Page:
Apollo Asia Fund's NAV rose 2.3% in the fourth quarter, to US$2,099.66 (Series A shares). It was up 4.6% for the year, despite many political and environmental shocks. It was a year in which we completed our exit from four holdings in which we had lost confidence, but in all cases had started trimming earlier, so the positions were no longer large, and portfolio turnover was unprecedentedly low at 2%. In 2019 we added only one new name to the portfolio; it is likely that we'll make rather more changes in the year ahead.
Given the lacklustre NAV performance of recent years, investors may be reassured to see that this is partly because of a significant derating, and that the underlying performance of our portfolio companies has continued to make steady progress. The first chart shows the PE of the current portfolio, based on the reported earnings of each company's last complete financial year. Normally we focus more on current-year earnings, but given higher-than-usual uncertainties of forecasting, it seems more appropriate to start with a measure firmly anchored in historic fact. After upward rerating in the easy-money era, the historic PE has come down to a much more attractive figure of 11.
We will not this time show the PE chart based on estimated current-year earnings, but it shows a similar pattern and derating. As at end-Dec, the estimated current-year earnings multiple was a little over 10. Despite swings and roundabouts, this reflects aggregate EPS growth of 9% for the current portfolio companies.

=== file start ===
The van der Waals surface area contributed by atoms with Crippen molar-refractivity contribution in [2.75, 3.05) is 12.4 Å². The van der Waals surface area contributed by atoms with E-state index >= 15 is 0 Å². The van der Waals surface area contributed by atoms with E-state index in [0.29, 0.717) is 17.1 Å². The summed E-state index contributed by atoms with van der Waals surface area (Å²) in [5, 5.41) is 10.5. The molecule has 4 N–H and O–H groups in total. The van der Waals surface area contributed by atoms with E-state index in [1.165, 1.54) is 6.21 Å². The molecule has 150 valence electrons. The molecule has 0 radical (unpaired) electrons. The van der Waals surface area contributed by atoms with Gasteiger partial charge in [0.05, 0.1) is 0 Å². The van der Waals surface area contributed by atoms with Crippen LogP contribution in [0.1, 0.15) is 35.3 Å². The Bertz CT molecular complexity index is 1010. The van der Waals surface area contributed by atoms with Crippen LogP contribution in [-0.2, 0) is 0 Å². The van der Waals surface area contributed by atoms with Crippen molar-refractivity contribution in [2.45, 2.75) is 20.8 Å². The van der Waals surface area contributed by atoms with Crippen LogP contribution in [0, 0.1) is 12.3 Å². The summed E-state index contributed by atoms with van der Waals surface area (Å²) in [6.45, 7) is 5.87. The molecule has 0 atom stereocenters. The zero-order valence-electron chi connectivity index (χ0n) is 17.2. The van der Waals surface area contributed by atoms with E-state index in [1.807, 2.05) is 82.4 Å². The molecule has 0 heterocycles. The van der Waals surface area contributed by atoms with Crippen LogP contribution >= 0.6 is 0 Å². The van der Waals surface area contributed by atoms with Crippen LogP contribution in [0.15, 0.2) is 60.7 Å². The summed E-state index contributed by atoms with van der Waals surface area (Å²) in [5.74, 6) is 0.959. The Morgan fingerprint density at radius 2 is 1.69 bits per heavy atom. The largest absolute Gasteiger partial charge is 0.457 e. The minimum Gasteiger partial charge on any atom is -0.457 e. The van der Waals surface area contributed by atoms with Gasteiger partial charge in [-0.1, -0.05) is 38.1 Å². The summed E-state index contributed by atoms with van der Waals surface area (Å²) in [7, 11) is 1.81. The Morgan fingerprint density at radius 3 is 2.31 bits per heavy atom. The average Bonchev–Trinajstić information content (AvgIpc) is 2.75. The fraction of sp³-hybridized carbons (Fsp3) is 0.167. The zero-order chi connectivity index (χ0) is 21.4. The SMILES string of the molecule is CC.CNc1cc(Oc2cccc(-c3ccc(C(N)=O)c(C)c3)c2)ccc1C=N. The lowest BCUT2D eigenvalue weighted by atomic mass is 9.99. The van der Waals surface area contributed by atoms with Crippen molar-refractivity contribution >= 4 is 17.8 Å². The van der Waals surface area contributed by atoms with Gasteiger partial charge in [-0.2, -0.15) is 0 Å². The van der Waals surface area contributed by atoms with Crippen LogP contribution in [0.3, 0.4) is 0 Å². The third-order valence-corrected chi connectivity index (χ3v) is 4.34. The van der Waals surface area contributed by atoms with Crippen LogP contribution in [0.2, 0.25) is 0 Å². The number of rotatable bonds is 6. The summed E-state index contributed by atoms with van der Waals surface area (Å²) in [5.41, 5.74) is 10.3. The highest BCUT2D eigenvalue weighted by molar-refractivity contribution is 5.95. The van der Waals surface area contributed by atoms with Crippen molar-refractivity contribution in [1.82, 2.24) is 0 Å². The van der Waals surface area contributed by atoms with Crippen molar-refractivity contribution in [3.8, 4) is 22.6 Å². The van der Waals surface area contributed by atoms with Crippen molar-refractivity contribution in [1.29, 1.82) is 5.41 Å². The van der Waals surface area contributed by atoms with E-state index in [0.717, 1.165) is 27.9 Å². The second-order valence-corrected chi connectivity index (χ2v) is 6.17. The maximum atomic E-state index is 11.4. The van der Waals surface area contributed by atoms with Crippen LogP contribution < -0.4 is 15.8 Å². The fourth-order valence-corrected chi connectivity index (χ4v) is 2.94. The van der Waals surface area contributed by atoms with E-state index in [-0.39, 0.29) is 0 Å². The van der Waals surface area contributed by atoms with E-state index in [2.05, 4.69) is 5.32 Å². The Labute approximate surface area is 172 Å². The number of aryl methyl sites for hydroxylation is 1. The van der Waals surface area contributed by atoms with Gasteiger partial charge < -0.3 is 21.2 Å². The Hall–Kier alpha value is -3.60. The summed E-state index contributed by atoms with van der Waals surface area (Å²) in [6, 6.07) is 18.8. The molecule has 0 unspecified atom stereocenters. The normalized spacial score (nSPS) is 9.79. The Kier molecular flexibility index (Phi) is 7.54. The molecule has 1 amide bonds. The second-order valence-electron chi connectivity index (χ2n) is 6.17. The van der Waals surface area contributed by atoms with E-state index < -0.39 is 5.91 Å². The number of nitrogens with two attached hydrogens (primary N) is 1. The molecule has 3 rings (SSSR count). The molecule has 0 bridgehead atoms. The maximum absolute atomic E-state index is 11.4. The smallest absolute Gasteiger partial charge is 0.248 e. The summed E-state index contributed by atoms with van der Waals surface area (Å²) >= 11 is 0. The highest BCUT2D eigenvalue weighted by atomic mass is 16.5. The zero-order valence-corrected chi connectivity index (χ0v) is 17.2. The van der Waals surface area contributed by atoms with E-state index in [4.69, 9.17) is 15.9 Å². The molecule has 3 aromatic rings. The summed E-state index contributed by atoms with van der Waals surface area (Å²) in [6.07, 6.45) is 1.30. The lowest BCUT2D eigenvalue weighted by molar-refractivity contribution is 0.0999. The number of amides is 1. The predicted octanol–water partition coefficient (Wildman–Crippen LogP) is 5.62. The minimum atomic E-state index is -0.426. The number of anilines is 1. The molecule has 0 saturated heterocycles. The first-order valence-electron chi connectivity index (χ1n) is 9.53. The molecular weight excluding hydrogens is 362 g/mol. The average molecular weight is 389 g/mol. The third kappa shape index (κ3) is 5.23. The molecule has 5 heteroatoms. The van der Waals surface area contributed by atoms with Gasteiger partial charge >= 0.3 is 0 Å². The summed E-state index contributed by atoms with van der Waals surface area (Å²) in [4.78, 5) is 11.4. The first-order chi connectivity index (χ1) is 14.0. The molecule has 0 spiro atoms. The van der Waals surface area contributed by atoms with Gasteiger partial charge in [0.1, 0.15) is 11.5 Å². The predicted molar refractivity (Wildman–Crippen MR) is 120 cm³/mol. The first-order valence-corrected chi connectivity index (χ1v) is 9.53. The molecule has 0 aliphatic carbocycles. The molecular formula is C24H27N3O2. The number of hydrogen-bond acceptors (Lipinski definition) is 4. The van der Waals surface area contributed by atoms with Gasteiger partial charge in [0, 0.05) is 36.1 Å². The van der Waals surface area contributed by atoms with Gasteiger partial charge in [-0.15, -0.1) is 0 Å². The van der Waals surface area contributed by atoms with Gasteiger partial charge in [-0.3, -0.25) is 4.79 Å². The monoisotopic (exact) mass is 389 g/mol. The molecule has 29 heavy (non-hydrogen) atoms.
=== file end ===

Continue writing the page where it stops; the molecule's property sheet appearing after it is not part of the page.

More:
Historic earnings, dividends and book value per portfolio share are affected not just by the underlying performance of the companies, but by the portfolio weightings and their changes over time. If we trim our holding in a high-PE company and reinvest by adding to a cheaper one, this boosts portfolio EPS. We do not target this effect, and nor do we invest based on mechanistic yardsticks, but over the last three years the per-share earnings and dividends of the portfolio have outpaced those of the average holding, and have grown by about 20% pa.
The upward march of underlying value on several different measures is encouraging - and quite surprising, given the wide variety of new risks encountered over the last few years. One factor is the growth in our weighting of relatively cheap Vietnamese companies. We should not assume continuation of such a pace, but are glad to note the strong growth in the recent past, and the moderate current valuation. Many challenges lie ahead, but some risks are now in the price, and the improved valuation allows us to be more relaxed about the ongoing investment outlook.
We wish all our fellow investors fair sailing and a pirate-free passage over the decade ahead.
Claire Barnes, 17 Jan 2020
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